"X" Marks the Spot

Earlier this year I saw a post on a friend's Facebook page.

Incredibly touched moment: while working with my kindergarten math group a little one, ( L) had noticed the picture on my lock screen which was the last family picture we took with daddy. She says that's a nice picture. I said thank you that was the last one I had with my dad. She then responds did he die? I said yes he did to which she replied wow that's sad. I said yes I miss him. She then proceeded to come over and put a x on my chest just below my chin and she said he still lives in here. Totally just about started crying right then and there. I said yes dear he does live in there and always will.

I thought it was a touching story. At the same time, for those of us whose lives have been touched by the trauma of death, it triggers the stress response as we once again are immersed in the pain and fear surrounding that event.

Friends and family, try to offer solace with words and symbolic gifts. Communities develop rituals of support. Ancestral shrines in the Orient, Halloween in Christendom, and Dia de Muertos in Hispanic culture can all be thought of as community responses. 

But globalization and secularization have largely emasculated many of these efforts. Who remembers the symbolic meaning of a purple hyacinth? Halloween has been commercialized to the point of oblivion and Dia de Muertos is not far behind. The words of comfort offered by the kindergartner are judged an empty cliché by many.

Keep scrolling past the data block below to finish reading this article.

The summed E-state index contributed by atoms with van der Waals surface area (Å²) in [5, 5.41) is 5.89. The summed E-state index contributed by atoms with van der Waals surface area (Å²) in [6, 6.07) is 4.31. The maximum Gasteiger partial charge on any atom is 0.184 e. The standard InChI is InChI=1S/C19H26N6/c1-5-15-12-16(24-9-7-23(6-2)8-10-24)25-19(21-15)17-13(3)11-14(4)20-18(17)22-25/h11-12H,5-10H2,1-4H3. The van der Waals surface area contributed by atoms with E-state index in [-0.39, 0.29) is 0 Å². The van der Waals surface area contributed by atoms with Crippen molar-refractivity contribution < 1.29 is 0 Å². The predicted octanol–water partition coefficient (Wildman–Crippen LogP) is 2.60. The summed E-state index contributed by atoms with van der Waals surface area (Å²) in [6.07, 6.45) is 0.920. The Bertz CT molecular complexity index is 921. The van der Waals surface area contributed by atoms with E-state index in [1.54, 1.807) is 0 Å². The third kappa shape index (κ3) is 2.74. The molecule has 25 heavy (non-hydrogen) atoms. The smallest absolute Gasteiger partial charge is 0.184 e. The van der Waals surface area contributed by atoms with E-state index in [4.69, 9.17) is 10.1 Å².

The dead remain alive in our memories and our affections. We honor them with our commitments and our values. We dedicate our accomplishments to them. But most of us don't envision them as actually "living" inside of us.

The Bible, on the other hand, speaks repeatedly of God living with and in us. It also promises that the dead will return to life at some future time. Are these sayings to be taken literally or are they euphemisms like we use to comfort ourselves in the face of death? A future resurrection cannot be proven any more than death as a doorway or death as oblivion. Evidence can be put forth. Proof is elusive.

"Now faith is a well-grounded assurance of that for which we hope, and a conviction of the reality of things which we do not see." Hebrews 11:1 Weymouth 

Faith is always a choice. What we choose to believe powerfully affects the way we experience the traumas of this life.

The death of a parent is a common Adverse Childhood Experience (ACE) and can powerfully impact our sense of security throughout life. However, today's Tidbit shows that even children can be taught tools for resilience that minimize the impact. How have you learned resilience in the face of an ACE? What role can faith play in that?